FDA hands Bris­tol My­ers a land­mark ap­proval in ear­ly-stage lung can­cer af­ter just five days

On Feb. 28, the FDA ac­cept­ed Bris­tol My­ers Squibb’s ap­pli­ca­tion for ap­proval of a new use of block­buster check­point in­hibitor Op­di­vo and said it would make a de­ci­sion by Ju­ly 13.

That es­ti­mate turned out to be con­ser­v­a­tive, to say the least. On Fri­day, just five days af­ter ac­cept­ing the ap­pli­ca­tion, the FDA OK’d it, hand­ing the Big Phar­ma a land­mark ap­proval.

Op­di­vo can now be used to treat pa­tients with ear­ly-stage non-small cell lung can­cer pri­or to re­ceiv­ing surgery to re­move their tu­mor. Al­though Op­di­vo and oth­er PD-(L)1 in­hibitors have al­ready trans­formed treat­ment for more ad­vanced forms of the dis­ease, im­prov­ing sur­vival by re­plac­ing or sup­ple­ment­ing tox­ic chemother­a­py with more tol­er­a­ble and ef­fec­tive mol­e­cules that take the “brakes” off the im­mune sys­tem, the drugs have yet to reach many of the ear­li­est stage pa­tients.

Op­di­vo’s new ap­proval is part of a broad­er race by Big Phar­mas to move their PD-(L)1 drugs in­to ear­li­er lines of ther­a­py, a push that ex­perts say could con­tin­ue to re­make the stan­dard-of-care treat­ment (along with com­pa­nies’ pock­ets).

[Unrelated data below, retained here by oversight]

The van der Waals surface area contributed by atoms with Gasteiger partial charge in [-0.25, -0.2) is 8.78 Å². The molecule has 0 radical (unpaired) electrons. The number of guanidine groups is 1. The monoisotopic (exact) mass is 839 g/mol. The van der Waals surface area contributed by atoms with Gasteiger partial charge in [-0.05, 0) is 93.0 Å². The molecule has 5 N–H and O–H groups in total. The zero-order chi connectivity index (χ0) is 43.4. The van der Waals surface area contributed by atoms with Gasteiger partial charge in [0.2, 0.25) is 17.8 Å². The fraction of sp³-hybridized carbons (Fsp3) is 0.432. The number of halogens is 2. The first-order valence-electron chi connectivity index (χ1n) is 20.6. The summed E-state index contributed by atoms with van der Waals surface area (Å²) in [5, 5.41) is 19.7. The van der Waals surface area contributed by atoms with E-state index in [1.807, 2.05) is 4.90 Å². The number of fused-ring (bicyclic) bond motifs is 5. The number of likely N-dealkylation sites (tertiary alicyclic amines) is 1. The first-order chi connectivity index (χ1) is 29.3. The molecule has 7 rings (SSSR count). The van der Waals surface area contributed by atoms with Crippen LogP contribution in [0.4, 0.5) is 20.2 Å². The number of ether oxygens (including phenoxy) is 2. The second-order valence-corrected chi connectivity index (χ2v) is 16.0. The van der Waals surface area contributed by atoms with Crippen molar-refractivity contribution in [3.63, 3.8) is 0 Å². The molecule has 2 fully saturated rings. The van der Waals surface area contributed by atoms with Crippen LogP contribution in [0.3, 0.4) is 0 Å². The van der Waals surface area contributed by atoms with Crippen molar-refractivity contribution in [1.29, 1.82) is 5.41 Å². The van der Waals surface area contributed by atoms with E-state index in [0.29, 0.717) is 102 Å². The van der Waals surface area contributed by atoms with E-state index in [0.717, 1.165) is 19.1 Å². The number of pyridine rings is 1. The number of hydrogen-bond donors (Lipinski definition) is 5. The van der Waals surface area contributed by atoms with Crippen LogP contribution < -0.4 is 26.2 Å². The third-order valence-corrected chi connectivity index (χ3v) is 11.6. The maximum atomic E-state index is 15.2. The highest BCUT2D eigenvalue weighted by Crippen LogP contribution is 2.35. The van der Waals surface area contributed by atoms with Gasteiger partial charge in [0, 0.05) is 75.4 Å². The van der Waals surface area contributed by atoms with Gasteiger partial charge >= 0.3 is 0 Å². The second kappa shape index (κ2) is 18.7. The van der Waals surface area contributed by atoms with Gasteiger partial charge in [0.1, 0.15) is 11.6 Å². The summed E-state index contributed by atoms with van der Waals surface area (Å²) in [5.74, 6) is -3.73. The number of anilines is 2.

It’s al­so a key win for Bris­tol My­ers, the #2 play­er in the check­point world, in gain­ing a toe­hold on Mer­ck’s dom­i­nant po­si­tion on the mar­ket. Al­though Bris­tol put the first PD-(L)1 drug on the mar­ket, it lost its pre­ferred sta­tus among clin­i­cians af­ter fail­ures in ad­vanced non-small lung can­cer, where Mer­ck pro­duced prac­tice-chang­ing re­sults.

In the Phase III tri­al that led to ap­proval, 388 pa­tients with op­er­a­ble lung can­cer were ran­dom­ized to re­ceive chemother­a­py alone or chemother­a­py plus Op­di­vo pri­or to surgery. Pa­tients in the Op­di­vo arm went a me­di­an of 31.6 months with­out any type of re­cur­rence, com­pared to 20.8 months for pa­tients on chemo alone.

Mark Awad

Just un­der a quar­ter of pa­tients on Op­di­vo al­so saw patho­log­ic com­plete re­sponse — biop­sies with no signs of can­cer un­der close in­spec­tion — com­pared to 2.2% of pa­tients on chemo alone. Op­di­vo pa­tients al­so ap­peared to live longer, al­though that num­ber was not yet sta­tis­ti­cal­ly sig­nif­i­cant.